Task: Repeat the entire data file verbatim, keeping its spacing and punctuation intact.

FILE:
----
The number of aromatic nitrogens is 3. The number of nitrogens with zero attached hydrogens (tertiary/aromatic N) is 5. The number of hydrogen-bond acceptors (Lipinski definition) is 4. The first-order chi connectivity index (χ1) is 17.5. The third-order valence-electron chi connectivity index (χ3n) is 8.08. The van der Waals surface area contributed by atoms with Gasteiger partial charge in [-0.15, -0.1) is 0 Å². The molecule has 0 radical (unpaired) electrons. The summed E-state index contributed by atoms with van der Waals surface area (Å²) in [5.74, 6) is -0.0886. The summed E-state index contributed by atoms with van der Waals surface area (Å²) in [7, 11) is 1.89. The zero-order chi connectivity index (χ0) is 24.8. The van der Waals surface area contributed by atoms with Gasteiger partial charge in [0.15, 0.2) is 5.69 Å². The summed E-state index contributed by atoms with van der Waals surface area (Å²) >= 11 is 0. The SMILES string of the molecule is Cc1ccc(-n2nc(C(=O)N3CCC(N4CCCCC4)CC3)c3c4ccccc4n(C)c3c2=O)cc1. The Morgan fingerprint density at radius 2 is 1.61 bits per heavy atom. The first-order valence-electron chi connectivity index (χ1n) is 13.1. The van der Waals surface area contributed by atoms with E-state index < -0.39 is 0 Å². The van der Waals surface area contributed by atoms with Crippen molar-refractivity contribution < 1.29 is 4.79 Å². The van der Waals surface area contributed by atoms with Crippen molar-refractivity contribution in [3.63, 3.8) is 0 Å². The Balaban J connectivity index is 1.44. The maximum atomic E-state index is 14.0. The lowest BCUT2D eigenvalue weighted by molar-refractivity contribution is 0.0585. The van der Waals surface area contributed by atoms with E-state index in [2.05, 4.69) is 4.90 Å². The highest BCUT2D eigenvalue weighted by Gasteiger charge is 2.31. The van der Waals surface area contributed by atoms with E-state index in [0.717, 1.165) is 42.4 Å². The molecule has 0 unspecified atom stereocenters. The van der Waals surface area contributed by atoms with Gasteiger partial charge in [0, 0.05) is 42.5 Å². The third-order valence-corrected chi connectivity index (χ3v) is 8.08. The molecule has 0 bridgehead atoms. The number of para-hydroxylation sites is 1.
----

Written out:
The number of aromatic nitrogens is 3. The number of nitrogens with zero attached hydrogens (tertiary/aromatic N) is 5. The number of hydrogen-bond acceptors (Lipinski definition) is 4. The first-order chi connectivity index (χ1) is 17.5. The third-order valence-electron chi connectivity index (χ3n) is 8.08. The van der Waals surface area contributed by atoms with Gasteiger partial charge in [-0.15, -0.1) is 0 Å². The molecule has 0 radical (unpaired) electrons. The summed E-state index contributed by atoms with van der Waals surface area (Å²) in [5.74, 6) is -0.0886. The summed E-state index contributed by atoms with van der Waals surface area (Å²) in [7, 11) is 1.89. The zero-order chi connectivity index (χ0) is 24.8. The van der Waals surface area contributed by atoms with Gasteiger partial charge in [0.15, 0.2) is 5.69 Å². The summed E-state index contributed by atoms with van der Waals surface area (Å²) >= 11 is 0. The SMILES string of the molecule is Cc1ccc(-n2nc(C(=O)N3CCC(N4CCCCC4)CC3)c3c4ccccc4n(C)c3c2=O)cc1. The Morgan fingerprint density at radius 2 is 1.61 bits per heavy atom. The first-order valence-electron chi connectivity index (χ1n) is 13.1. The van der Waals surface area contributed by atoms with E-state index < -0.39 is 0 Å². The van der Waals surface area contributed by atoms with Crippen molar-refractivity contribution < 1.29 is 4.79 Å². The van der Waals surface area contributed by atoms with Crippen molar-refractivity contribution in [3.63, 3.8) is 0 Å². The Balaban J connectivity index is 1.44. The maximum atomic E-state index is 14.0. The lowest BCUT2D eigenvalue weighted by molar-refractivity contribution is 0.0585. The van der Waals surface area contributed by atoms with E-state index in [2.05, 4.69) is 4.90 Å². The highest BCUT2D eigenvalue weighted by Gasteiger charge is 2.31. The van der Waals surface area contributed by atoms with E-state index in [0.717, 1.165) is 42.4 Å². The molecule has 0 unspecified atom stereocenters. The van der Waals surface area contributed by atoms with Gasteiger partial charge in [0, 0.05) is 42.5 Å². The third-order valence-corrected chi connectivity index (χ3v) is 8.08. The molecule has 0 bridgehead atoms. The number of para-hydroxylation sites is 1.